Of Good News Being Announced, Holy Anger Being Expressed, Hard Truth Being Told, Boundary Lines Being Erased, and the Deep Love Coursing Through It All
Dear OMG blog readers,
Dear OMG blog readers,
On Twitter, recently, I came across this line:
No one can be objective about their own theology.
I like it.
So, Donald Trump will be inaugurated on Friday as our next president.
Dear followers of OMG,
A few months back, which was several years later than it should have been, I stumbled on poetry by Billy Collins.
Daughter Else asks magnificent questions.
(This blog is an adaptation of a recent presentation I gave at the Sawmill Retreat Center in Huron, OH, for a clergy and rostered leaders’ event for two combined ELCA synods. The theme of our days together was that of discipleship).
Appropriately, I think, I tend to keep personal updates off of my OMG Facebook page.
This blog is a posted version of the sermon I preached this morning at Springdale Lutheran, and in light of the events in Colorado, and in light of the day-to-day lives of so many suffering sisters and brothers in the world.
So I was having lunch the other day with two wonderful women, women who like lunch with vodka, and so I like having lunch with them, because I like them, I like vodka, and I like lunch.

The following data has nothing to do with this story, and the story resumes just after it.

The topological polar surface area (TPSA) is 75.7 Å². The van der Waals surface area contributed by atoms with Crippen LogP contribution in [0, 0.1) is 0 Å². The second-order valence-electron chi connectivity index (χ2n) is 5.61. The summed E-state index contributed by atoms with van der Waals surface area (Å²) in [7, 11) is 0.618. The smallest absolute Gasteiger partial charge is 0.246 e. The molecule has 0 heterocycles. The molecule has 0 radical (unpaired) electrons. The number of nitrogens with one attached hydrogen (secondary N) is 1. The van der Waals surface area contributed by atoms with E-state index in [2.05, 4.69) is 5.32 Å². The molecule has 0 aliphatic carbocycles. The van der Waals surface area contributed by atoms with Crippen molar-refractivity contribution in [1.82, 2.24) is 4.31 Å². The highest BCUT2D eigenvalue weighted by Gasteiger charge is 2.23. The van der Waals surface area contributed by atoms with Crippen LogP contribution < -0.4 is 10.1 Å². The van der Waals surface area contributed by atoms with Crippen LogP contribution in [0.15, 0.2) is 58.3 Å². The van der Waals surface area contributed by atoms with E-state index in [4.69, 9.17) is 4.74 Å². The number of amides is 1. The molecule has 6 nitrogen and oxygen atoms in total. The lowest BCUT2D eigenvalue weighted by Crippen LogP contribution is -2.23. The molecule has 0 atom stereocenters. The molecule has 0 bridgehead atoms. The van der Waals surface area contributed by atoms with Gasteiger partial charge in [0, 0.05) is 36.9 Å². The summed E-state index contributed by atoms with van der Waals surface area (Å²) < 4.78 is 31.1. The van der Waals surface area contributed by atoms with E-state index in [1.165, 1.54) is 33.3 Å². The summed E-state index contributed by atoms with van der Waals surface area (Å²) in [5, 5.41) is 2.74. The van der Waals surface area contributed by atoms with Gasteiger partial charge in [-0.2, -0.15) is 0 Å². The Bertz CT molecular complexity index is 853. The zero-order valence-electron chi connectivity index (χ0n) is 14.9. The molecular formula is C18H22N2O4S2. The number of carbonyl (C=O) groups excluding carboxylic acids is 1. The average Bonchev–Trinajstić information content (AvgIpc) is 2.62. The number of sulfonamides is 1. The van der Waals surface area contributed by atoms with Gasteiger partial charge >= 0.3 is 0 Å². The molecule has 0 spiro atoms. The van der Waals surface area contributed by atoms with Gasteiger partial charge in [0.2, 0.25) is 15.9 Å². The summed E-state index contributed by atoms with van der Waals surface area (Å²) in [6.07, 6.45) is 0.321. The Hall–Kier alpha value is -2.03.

Eight years ago yesterday, daughter Else was born.
Recently I read a review of a new book by Terry Eagleton called Reason, Faith, and Revolution: Reflections on the God Debate. A very fine survey of his life can also be found here. The review of this particular volume was so compelling that I ran out and got it, and you should too.
Today is Dietrich Bonhoeffer’s birthday.
In light of Anne Rice’s recent announcement that she is leaving Christianity but holding onto Christ I am pondering the following:
What does it mean to react to vs respond to the Gospel, to God, to Christ, to Christianity?
What are the parallels, if any, between Anne Rice and the stance taken by Martin Luther centuries ago?
What does it mean to ‘leave’ a doctrine?
Question: If we are saved by God’s grace and yet we continue to turn our back on God, i.e., we don’t practice our faith, we don’t pray, we don’t read God’s word, we continue to repeat the same sins over and over, etc. if we die are we saved or did we fall short of God’s grace? Ref: Hebrews 10:26-31
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